Steve Cropper, guitarist for Booker T. and the MGs and one of the primary architects of the unmistakable Stax sound of the 1960s, and vocalist/keyboardist Felix Cavaliere, the voice of the Rascals and the pivotal figure in the blue-eyed soul movement of that same era, have reconvened for their second collaborative recording. Sparks fly at the crossroads of Memphis soul and East Coast R&B when Stax Records releases Midnight Flyer on June 15, 2010.
Midnight Flyer, recorded in Nashville and mixed by the legendary David Z, is the followup to Nudge It Up a Notch, the 2008 maiden voyage by Cropper and Cavaliere that scored critical acclaim from the music and mainstream press. The San Francisco Chronicle called Nudge It Up a Notch “an unexpected delight,” while Blues Wax heralded the project as “one of the great surprises of 2008, and further evidence of Concord’s genuine commitment to the revamped Stax imprint.”
The Stax legacy — and Concord’s commitment to it — are very much alive in Midnight Flyer, an album that once again showcases the songwriting prowess of two towering figures from one of the most seminal periods in the history of American pop music. Assisting with the songwriting throughout most of the album’s 12 tracks is drummer/percussionist/vocalist Tom Hambridge, who also lent a hand with the crafting of the previous album.
“Felix and I come from pretty much the same musical school — but from different geographical locations,” says Cropper. “He’s a Jersey boy at heart, and I grew up in Memphis, but when soul meets soul, what can you say? There are no borders. There are no boundaries.”
But geography does play a role in the making of great songs, says Cavaliere. “Steve has that Southern vernacular, which is something I really like,” he says. “It’s almost like another language to those of us from the East Coast. It has a certain folky quality to it. Some of those idioms are part of the hit songs that Steve has written and recorded over the years, and they’re part of this record as well.”
The impact of both of these musicians and songwriters on pop music is nearly impossible to quantify. As part of Booker T. & the MGs — the house band for the Stax label in its original incarnation during the 1960s — Cropper co-wrote and produced classics by artists like Eddie Floyd (“Knock On Wood”), Wilson Pickett (“In the Midnight Hour”) and Otis Redding (“Sittin’ on the Dock of the Bay”). In subsequent decades, he lent his instrumental and production skills to a range of artists including Jeff Beck, the Blues Brothers, Neil Young, John Mellencamp and many others.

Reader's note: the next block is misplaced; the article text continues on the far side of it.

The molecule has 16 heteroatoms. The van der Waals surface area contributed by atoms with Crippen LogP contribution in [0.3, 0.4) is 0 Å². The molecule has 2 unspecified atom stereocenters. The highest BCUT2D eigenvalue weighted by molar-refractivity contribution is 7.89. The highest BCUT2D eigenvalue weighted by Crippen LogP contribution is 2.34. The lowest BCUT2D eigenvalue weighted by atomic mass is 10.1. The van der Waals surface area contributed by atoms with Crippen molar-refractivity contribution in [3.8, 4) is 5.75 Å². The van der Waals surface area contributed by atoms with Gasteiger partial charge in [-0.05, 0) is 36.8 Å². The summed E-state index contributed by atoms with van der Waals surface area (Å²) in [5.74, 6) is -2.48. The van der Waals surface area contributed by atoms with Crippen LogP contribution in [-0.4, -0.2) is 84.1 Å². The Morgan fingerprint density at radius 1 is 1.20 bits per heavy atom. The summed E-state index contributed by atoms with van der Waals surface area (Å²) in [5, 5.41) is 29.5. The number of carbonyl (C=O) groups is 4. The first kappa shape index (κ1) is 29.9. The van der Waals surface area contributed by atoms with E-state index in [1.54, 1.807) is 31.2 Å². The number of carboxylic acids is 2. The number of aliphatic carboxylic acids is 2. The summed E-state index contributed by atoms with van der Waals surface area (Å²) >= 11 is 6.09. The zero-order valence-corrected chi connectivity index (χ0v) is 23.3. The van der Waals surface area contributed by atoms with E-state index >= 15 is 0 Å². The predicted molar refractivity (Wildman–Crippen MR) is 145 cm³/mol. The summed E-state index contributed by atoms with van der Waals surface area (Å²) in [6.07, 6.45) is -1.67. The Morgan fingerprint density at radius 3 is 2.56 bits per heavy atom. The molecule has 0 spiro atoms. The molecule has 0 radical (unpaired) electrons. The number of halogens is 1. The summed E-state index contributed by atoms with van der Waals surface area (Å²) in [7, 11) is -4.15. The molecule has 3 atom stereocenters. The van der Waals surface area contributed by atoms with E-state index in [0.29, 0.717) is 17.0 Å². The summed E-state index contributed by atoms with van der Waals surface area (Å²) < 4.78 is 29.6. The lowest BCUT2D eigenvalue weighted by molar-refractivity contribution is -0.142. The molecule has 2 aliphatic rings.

Cavaliere came to prominence in the mid-’60s as vocalist/keyboardist/songwriter for the Rascals (initially known as the Young Rascals). Cavaliere wrote and/or sang several of the band’s biggest hits, including “Good Lovin’” (1966), “Groovin’” (1967), “It’s a Beautiful Morning” (1968) and “People Got To Be Free” (1968). The phrase “blue-eyed soul” was coined during the Rascals’ heyday, due in large part to the group’s highly successful forays into R&B and soul — styles that had been developed and previously dominated by African-American artists.
Co-produced by Cropper, Cavaliere and Hambridge, Midnight Flyer captures the synergy and brilliance that can only emerge when two powerful forces of nature come together. The result is a range of styles and shades, from heartfelt ballads like “When You’re With Me” to the soul-charged “I Can’t Stand It,” a churning vocal duet featuring Cavaliere and his daughter Aria. “Sexy Lady” harkens back to the soul stylings of the ’70s, while the funky instrumental “Do It Like This” digs into a tight groove and makes plenty of room for Cropper’s tasty riff work to close out the set.
“The main thing we both take away from this record is how much fun we had making it,” says Cavaliere. “We may have used a lot of new technology that didn’t even exist when Steve and I were recording back in the day, but the songs themselves are still the most important part of the process, and we just had a blast writing and recording them. I think that spirit comes through on the record.”
Cropper notes a timelessness about Cavaliere that serves as a metaphor for the music itself. “Felix is ageless,” he says. “Sure, you can look at him and see that he’s gotten older since those early days, just like we all have. But if you close your eyes, he sounds as young and energetic as he did when he was making records back in the ’60s . . . Working together on records like this reminds us of the kinds of things that go into the making of a good song. We’re still doing that, and we’re still having fun doing it.”